What other slangs are used

21 English slang words to mingle with the locals

If you are studying English and are listening to American or British teenagers talking to one another, for example, you will probably be amazed at how many words you cannot understand. If it comforts you: So it is for adults too, if you use a lot of modern German expressions! 😜

Learning English effectively means that you will be able to communicate with anyone. Slang belongs to a language like a good mood for partying or the beak of a penguin. When you learn English slang words, you can not only expand your vocabulary and understand everyday conversations better, but you can also actively participate. Slang is therefore an important part of language learning and most English slang words have the corresponding German expression.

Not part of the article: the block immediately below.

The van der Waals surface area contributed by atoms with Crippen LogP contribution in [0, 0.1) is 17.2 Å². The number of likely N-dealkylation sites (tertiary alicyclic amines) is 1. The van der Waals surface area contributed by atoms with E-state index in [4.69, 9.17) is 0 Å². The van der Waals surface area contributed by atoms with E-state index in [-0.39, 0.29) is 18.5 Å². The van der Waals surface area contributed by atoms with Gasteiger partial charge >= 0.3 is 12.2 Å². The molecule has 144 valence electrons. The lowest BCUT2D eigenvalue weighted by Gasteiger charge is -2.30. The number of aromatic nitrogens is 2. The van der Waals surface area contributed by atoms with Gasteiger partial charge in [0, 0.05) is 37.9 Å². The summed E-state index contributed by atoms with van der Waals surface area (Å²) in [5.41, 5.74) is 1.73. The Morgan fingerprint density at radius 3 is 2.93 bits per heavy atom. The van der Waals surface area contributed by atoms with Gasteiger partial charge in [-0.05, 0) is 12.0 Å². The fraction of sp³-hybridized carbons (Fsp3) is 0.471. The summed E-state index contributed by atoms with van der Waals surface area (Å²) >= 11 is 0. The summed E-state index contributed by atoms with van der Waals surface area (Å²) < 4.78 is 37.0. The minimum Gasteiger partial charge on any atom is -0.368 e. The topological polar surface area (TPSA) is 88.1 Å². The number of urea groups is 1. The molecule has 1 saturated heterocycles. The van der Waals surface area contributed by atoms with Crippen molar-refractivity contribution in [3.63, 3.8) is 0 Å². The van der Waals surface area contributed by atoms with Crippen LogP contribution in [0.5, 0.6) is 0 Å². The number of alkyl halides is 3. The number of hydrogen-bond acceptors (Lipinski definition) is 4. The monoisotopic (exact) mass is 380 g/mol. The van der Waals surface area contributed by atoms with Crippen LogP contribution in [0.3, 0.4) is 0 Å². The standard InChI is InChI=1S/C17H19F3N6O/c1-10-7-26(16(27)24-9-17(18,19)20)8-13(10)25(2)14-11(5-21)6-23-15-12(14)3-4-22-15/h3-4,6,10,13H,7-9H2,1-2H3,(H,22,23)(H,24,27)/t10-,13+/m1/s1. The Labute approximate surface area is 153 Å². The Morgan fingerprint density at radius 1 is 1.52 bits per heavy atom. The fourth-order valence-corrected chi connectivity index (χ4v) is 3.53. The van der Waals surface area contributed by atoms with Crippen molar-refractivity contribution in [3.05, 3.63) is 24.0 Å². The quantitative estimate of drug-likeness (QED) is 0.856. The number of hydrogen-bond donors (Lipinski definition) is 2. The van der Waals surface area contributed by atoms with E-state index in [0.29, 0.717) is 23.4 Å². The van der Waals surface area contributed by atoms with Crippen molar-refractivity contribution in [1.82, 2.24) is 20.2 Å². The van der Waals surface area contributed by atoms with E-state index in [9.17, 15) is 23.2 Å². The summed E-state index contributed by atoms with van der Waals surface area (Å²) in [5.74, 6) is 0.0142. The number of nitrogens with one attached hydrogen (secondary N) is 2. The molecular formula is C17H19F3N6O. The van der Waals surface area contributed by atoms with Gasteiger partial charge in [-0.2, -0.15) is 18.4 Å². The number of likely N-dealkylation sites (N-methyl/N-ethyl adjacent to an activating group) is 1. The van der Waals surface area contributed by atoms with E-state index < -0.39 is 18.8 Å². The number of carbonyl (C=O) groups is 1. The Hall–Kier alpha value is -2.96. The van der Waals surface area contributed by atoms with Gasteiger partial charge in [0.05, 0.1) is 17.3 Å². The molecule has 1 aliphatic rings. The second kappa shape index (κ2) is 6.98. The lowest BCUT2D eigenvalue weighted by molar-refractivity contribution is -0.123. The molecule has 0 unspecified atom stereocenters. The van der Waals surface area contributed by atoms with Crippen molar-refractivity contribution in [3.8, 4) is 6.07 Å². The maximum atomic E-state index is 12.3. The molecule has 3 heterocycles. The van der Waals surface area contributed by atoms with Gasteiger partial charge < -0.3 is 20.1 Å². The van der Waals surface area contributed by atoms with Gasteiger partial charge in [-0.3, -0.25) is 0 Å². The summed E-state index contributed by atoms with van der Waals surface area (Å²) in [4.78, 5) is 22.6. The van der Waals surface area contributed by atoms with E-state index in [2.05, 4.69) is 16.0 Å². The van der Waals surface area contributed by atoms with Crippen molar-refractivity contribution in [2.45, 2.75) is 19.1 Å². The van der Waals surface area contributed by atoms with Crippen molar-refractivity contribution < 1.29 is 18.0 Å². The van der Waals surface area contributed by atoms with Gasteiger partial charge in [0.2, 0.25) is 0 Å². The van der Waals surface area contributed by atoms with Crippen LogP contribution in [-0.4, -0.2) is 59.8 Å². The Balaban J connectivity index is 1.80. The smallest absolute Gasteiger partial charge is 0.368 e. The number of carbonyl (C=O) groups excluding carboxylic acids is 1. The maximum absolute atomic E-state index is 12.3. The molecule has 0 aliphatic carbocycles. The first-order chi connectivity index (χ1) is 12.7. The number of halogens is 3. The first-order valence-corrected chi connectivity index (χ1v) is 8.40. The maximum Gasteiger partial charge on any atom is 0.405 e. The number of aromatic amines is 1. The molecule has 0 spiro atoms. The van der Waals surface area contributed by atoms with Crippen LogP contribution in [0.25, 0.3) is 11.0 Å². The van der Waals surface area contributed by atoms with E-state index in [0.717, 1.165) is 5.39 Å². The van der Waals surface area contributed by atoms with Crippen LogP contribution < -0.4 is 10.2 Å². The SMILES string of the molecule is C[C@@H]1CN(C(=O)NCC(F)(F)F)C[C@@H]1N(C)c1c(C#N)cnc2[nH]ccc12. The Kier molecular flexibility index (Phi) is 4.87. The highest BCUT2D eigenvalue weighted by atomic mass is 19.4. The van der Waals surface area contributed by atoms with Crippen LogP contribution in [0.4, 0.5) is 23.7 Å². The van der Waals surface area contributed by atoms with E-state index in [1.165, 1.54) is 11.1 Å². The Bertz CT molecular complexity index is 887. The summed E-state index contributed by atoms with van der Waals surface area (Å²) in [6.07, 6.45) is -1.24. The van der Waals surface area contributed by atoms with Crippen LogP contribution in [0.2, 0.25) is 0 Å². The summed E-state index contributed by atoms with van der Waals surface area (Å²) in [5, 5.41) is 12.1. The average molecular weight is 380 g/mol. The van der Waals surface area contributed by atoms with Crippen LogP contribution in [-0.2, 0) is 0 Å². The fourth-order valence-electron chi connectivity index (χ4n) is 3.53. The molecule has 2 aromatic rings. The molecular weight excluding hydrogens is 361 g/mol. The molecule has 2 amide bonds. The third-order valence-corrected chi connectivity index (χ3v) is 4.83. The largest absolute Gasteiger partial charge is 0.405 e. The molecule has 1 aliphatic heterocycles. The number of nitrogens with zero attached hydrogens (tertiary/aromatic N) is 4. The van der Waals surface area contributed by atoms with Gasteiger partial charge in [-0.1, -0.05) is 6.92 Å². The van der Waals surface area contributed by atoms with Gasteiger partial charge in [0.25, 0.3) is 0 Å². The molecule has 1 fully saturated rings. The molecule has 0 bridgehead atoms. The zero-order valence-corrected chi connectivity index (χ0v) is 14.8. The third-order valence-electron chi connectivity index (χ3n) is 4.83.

Whether on social media, in films or in conversations with young people - if you are learning English, you will discover an abundance of English slang words. Words are playfully alienated, meaning shifts or even new words arise, because there are no limits to the imagination when it comes to slang. The youth language is super creative and new slang words are constantly being added, while others are totally out again. It is therefore not always easy to stay up to date, especially since the slang words also differ from country to country and even from region to region. But don't worry, we've put together a list of 21 popular English slang words for you. All of them suitable for everyday use and cool. We explain them to you so that you can use them in the right situations and provide you with the respective German expression at the same time.